A single point away from losing a Madison Square Garden grudge match on Apr. 5, 1968, the female half of tennis’ best ever sister-brother team mounted one of the greatest comebacks in the history of the sport.
The story of Nancy and Cliff Richey starts with their father George. Growing up in San Angelo during the Depression, his own dad groomed him for the boxing ring until his mother put her foot down. The athletic boy next showed promise on the baseball diamond before hurting his pitching arm.
Searching for a sport in which he could excel, George picked tennis, easily the least popular pastime in 1930’s West Texas. He practiced from daylight to dark on the only private court in town, which happened to be in a neighbor’s backyard, and taught himself to play with his healthy left arm.
By the time he finished high school, George was good enough to earn a tennis scholarship to the University of Texas. While in Austin, he married his wife Betty, who gave birth to daughter Nancy Ann in 1942 and son George Clifford, Jr. four years later.
After college, George coached at Rice, held down a job as the resident professional at a Houston country club and played well enough in his spare time to reach a career-high national ranking of eighth in 1952.
Not long after that, the family settled in George’s dusty hometown, where he concentrated on molding his children into tennis prodigies. Yet, in spite of popular opinion to the contrary, he always pleaded innocent to the charge of being the tennis version of an overzealous Little League father.
“Some people think I’ve forced my kids into tennis, but it isn’t so,” George protested in a 1968 interview with the Saturday Evening Post. “When Nancy was six, I gave her a bantam racket to just play around with. If she had thrown it away and gone back to dolls, that would have been fine with me.”
Cliff followed his sister’s precocious example and began playing at an even earlier age — four. They shared a love of tennis and an all-consuming desire to succeed, but the siblings were as different as night and day.
During a match, Nancy was a finely tuned machine in complete control of her emotions, while off the court she was shy and reserved. Cliff, on the other hand, was volatile and fiercely competitive. “A scrappy Texan with more tenacity than talent,” was how one tennis authority described him.
When Cliff captured the National Fifteen-and-Under Indoor championship in 1961, 19-year-old Nancy was already making a name for herself in the women’s ranks. In two years, she would win the first of six consecutive U.S. clay court titles, a record that stands to this day, and break into the international Top Ten where she stayed for a decade.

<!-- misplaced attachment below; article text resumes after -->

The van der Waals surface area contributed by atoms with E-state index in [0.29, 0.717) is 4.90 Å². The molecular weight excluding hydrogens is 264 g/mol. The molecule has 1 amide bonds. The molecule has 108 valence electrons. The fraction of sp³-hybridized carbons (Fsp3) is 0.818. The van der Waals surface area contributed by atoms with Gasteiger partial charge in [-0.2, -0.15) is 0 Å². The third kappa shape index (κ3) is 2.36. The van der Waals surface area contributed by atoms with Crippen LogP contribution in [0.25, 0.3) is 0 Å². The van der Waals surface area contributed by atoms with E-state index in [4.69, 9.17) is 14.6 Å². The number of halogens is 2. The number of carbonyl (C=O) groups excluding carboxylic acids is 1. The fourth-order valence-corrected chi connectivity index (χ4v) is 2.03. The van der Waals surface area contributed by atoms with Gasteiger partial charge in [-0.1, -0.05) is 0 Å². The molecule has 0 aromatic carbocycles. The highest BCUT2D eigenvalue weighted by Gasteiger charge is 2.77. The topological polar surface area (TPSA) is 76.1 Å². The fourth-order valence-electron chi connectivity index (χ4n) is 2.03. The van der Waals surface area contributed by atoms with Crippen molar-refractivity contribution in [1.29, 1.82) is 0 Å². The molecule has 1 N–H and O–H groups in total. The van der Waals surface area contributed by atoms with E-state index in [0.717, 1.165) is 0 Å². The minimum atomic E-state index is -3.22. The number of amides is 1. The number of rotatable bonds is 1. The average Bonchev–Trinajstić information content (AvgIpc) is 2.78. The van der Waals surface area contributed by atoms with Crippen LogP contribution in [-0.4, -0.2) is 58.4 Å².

Nancy steadily improved with age. In 1966 she advanced to the finals of the U.S., French and Australian opens and took home the Wimbledon doubles cup. She prevailed Down Under in 1967 and added the French trophy to her collection the next year.
Nancy played her most memorable match in March 1968. It was in the semi-finals of a minor tournament in New York, but the opponent was her biggest rival Billie Jean King.
The two top-ranked American women had not faced each other in three and a half years. Some said it was because Nancy preferred slow courts like clay, while Billie Jean favored hard and fast surfaces. Others insisted King had avoided Richey like the plague after losing six out of seven encounters to her.
Nancy got off to a slow start and dropped the first set. Falling behind 1-5 in the second, she rallied to win the next two games. But it all seemed for naught as Billie Jean took charge and set her up for the kill.
After a furious exchange on match point, King smashed a Richey lob into the corner that landed out of bounds. From then on, it was all Nancy, as the five-foot six-inch Texan won an incredible 12 straight games (51 of 63 points) for an unforgettable 4-6, 7-5, 6-0 come-from-behind triumph she called “my most satisfying win.”
Brother Cliff’s best year was 1970. He took first or second place in 13 of 27 tournaments winning 92 of 102 matches.
But he had to beat Stan Smith in a September showdown to finish as the Number One American male. The five-set marathon came down to a sudden-death tie-breaker.
On the last winner-take-all point, Smith slammed a speed-of-light return down the line. Cliff’s only chance was to dive, stretch out in midair and somehow make contact with his racket. He did exactly that, and the ball dropped over the net out of Smith’s reach.
The greatest sister-brother duo tennis fans have ever seen entered the Texas Tennis Hall of Fame together, and their father joined them seven years later. In 2003 Nancy Richey received the ultimate honor with her induction into the national Tennis Hall of Fame in Rhode Island.
Bartee speaks at the Dallas Historical Society’s “Brown Bag” luncheon at noon Tue., Apr. 10 in the Hall of State on the Texas State Fair grounds.